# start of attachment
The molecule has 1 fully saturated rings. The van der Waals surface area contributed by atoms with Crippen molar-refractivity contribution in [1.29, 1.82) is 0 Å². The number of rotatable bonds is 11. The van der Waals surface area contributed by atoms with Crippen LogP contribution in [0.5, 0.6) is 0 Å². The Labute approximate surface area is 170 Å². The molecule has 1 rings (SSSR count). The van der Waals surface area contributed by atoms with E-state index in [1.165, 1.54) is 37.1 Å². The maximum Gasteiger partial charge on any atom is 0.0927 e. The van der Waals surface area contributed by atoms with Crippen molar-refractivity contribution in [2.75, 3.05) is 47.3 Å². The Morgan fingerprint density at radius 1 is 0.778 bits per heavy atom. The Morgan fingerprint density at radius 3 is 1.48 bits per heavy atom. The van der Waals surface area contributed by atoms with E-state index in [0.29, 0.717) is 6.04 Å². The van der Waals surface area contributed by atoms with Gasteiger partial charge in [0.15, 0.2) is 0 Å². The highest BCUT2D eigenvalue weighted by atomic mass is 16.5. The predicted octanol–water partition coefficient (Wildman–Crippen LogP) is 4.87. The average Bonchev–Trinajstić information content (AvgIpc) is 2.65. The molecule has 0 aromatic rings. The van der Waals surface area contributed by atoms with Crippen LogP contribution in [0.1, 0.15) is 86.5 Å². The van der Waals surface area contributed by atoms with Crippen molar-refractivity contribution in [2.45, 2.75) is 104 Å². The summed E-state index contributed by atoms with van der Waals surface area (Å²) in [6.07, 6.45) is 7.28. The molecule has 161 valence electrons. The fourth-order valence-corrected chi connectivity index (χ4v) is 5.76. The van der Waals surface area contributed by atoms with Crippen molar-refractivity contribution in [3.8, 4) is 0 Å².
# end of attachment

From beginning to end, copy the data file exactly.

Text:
The molecule has 1 fully saturated rings. The van der Waals surface area contributed by atoms with Crippen molar-refractivity contribution in [1.29, 1.82) is 0 Å². The number of rotatable bonds is 11. The van der Waals surface area contributed by atoms with Crippen LogP contribution in [0.5, 0.6) is 0 Å². The Labute approximate surface area is 170 Å². The molecule has 1 rings (SSSR count). The van der Waals surface area contributed by atoms with E-state index in [1.165, 1.54) is 37.1 Å². The maximum Gasteiger partial charge on any atom is 0.0927 e. The van der Waals surface area contributed by atoms with Crippen molar-refractivity contribution in [2.75, 3.05) is 47.3 Å². The Morgan fingerprint density at radius 1 is 0.778 bits per heavy atom. The Morgan fingerprint density at radius 3 is 1.48 bits per heavy atom. The van der Waals surface area contributed by atoms with E-state index in [0.29, 0.717) is 6.04 Å². The van der Waals surface area contributed by atoms with Gasteiger partial charge in [0.15, 0.2) is 0 Å². The highest BCUT2D eigenvalue weighted by atomic mass is 16.5. The predicted octanol–water partition coefficient (Wildman–Crippen LogP) is 4.87. The average Bonchev–Trinajstić information content (AvgIpc) is 2.65. The molecule has 0 aromatic rings. The van der Waals surface area contributed by atoms with Crippen LogP contribution in [0.1, 0.15) is 86.5 Å². The van der Waals surface area contributed by atoms with Crippen molar-refractivity contribution in [2.45, 2.75) is 104 Å². The summed E-state index contributed by atoms with van der Waals surface area (Å²) in [6.07, 6.45) is 7.28. The molecule has 161 valence electrons. The fourth-order valence-corrected chi connectivity index (χ4v) is 5.76. The van der Waals surface area contributed by atoms with Crippen molar-refractivity contribution in [3.8, 4) is 0 Å².